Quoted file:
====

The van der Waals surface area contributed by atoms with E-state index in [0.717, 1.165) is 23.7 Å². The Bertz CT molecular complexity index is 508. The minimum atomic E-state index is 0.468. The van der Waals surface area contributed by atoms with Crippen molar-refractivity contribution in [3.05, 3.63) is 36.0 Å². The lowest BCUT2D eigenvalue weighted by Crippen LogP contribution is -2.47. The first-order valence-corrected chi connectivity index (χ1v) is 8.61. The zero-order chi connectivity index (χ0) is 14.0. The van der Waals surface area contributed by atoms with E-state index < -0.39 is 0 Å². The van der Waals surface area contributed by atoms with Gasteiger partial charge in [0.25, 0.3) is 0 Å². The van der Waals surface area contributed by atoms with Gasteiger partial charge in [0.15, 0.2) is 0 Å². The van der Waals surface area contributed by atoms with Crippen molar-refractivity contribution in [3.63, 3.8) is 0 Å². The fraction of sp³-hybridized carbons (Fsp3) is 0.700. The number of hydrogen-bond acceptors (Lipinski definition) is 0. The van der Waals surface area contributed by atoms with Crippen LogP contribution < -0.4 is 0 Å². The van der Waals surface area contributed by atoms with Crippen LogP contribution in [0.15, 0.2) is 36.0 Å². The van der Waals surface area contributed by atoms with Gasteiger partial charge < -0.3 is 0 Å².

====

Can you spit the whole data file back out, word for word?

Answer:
The van der Waals surface area contributed by atoms with E-state index in [0.717, 1.165) is 23.7 Å². The Bertz CT molecular complexity index is 508. The minimum atomic E-state index is 0.468. The van der Waals surface area contributed by atoms with Crippen molar-refractivity contribution in [3.05, 3.63) is 36.0 Å². The lowest BCUT2D eigenvalue weighted by Crippen LogP contribution is -2.47. The first-order valence-corrected chi connectivity index (χ1v) is 8.61. The zero-order chi connectivity index (χ0) is 14.0. The van der Waals surface area contributed by atoms with E-state index < -0.39 is 0 Å². The van der Waals surface area contributed by atoms with Gasteiger partial charge in [0.25, 0.3) is 0 Å². The van der Waals surface area contributed by atoms with Gasteiger partial charge in [0.15, 0.2) is 0 Å². The van der Waals surface area contributed by atoms with Crippen molar-refractivity contribution in [3.63, 3.8) is 0 Å². The fraction of sp³-hybridized carbons (Fsp3) is 0.700. The number of hydrogen-bond acceptors (Lipinski definition) is 0. The van der Waals surface area contributed by atoms with Crippen LogP contribution < -0.4 is 0 Å². The van der Waals surface area contributed by atoms with Crippen LogP contribution in [0.15, 0.2) is 36.0 Å². The van der Waals surface area contributed by atoms with Gasteiger partial charge < -0.3 is 0 Å².